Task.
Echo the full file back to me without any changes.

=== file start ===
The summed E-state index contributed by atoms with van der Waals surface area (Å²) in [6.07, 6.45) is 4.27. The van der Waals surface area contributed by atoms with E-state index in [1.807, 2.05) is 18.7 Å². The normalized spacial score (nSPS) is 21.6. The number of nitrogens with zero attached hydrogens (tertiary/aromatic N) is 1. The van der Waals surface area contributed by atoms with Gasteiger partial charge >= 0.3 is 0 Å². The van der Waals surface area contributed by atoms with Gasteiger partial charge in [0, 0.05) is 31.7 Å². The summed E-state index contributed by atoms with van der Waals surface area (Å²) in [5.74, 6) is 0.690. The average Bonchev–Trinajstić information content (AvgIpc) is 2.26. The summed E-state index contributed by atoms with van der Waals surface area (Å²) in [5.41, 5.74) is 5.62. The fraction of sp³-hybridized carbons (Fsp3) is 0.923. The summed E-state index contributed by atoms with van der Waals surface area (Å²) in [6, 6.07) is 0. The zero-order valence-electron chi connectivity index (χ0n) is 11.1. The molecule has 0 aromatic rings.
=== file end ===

The summed E-state index contributed by atoms with van der Waals surface area (Å²) in [6.07, 6.45) is 4.27. The van der Waals surface area contributed by atoms with E-state index in [1.807, 2.05) is 18.7 Å². The normalized spacial score (nSPS) is 21.6. The number of nitrogens with zero attached hydrogens (tertiary/aromatic N) is 1. The van der Waals surface area contributed by atoms with Gasteiger partial charge >= 0.3 is 0 Å². The van der Waals surface area contributed by atoms with Gasteiger partial charge in [0, 0.05) is 31.7 Å². The summed E-state index contributed by atoms with van der Waals surface area (Å²) in [5.74, 6) is 0.690. The average Bonchev–Trinajstić information content (AvgIpc) is 2.26. The summed E-state index contributed by atoms with van der Waals surface area (Å²) in [5.41, 5.74) is 5.62. The fraction of sp³-hybridized carbons (Fsp3) is 0.923. The summed E-state index contributed by atoms with van der Waals surface area (Å²) in [6, 6.07) is 0. The zero-order valence-electron chi connectivity index (χ0n) is 11.1. The molecule has 0 aromatic rings.